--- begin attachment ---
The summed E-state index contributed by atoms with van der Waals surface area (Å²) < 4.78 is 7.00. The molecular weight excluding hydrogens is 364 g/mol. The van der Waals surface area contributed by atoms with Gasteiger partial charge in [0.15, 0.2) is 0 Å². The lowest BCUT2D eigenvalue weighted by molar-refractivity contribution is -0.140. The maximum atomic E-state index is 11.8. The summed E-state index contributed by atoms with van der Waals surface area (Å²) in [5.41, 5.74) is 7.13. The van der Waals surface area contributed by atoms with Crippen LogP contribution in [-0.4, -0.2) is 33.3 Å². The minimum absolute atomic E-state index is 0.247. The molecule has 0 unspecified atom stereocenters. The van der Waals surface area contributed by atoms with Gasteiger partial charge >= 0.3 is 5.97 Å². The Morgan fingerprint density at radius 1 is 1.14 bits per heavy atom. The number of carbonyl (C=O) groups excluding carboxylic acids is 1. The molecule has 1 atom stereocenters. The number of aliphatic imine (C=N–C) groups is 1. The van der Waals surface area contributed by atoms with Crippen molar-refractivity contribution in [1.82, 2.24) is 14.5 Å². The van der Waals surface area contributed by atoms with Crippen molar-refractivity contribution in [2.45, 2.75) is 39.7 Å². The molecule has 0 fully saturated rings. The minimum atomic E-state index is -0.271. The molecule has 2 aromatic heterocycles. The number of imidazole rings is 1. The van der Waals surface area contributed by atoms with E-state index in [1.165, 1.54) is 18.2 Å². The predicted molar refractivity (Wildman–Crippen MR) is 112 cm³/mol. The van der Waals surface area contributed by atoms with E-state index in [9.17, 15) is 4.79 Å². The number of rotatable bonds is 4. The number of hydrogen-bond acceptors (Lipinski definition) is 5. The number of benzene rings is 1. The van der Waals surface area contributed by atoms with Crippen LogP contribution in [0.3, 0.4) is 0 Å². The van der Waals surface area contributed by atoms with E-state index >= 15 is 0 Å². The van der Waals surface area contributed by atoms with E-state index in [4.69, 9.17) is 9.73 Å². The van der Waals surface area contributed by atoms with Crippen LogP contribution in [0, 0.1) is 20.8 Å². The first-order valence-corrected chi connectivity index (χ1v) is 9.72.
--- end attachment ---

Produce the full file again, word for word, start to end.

The summed E-state index contributed by atoms with van der Waals surface area (Å²) < 4.78 is 7.00. The molecular weight excluding hydrogens is 364 g/mol. The van der Waals surface area contributed by atoms with Gasteiger partial charge in [0.15, 0.2) is 0 Å². The lowest BCUT2D eigenvalue weighted by molar-refractivity contribution is -0.140. The maximum atomic E-state index is 11.8. The summed E-state index contributed by atoms with van der Waals surface area (Å²) in [5.41, 5.74) is 7.13. The van der Waals surface area contributed by atoms with Crippen LogP contribution in [-0.4, -0.2) is 33.3 Å². The minimum absolute atomic E-state index is 0.247. The molecule has 0 unspecified atom stereocenters. The van der Waals surface area contributed by atoms with Gasteiger partial charge >= 0.3 is 5.97 Å². The Morgan fingerprint density at radius 1 is 1.14 bits per heavy atom. The number of carbonyl (C=O) groups excluding carboxylic acids is 1. The molecule has 1 atom stereocenters. The number of aliphatic imine (C=N–C) groups is 1. The van der Waals surface area contributed by atoms with Crippen molar-refractivity contribution in [1.82, 2.24) is 14.5 Å². The van der Waals surface area contributed by atoms with Crippen molar-refractivity contribution in [2.45, 2.75) is 39.7 Å². The molecule has 0 fully saturated rings. The minimum atomic E-state index is -0.271. The molecule has 2 aromatic heterocycles. The number of imidazole rings is 1. The van der Waals surface area contributed by atoms with E-state index in [1.165, 1.54) is 18.2 Å². The predicted molar refractivity (Wildman–Crippen MR) is 112 cm³/mol. The van der Waals surface area contributed by atoms with E-state index in [9.17, 15) is 4.79 Å². The number of rotatable bonds is 4. The number of hydrogen-bond acceptors (Lipinski definition) is 5. The number of benzene rings is 1. The van der Waals surface area contributed by atoms with Crippen LogP contribution in [0.3, 0.4) is 0 Å². The van der Waals surface area contributed by atoms with E-state index >= 15 is 0 Å². The van der Waals surface area contributed by atoms with E-state index in [4.69, 9.17) is 9.73 Å². The van der Waals surface area contributed by atoms with Crippen LogP contribution in [0, 0.1) is 20.8 Å². The first-order valence-corrected chi connectivity index (χ1v) is 9.72.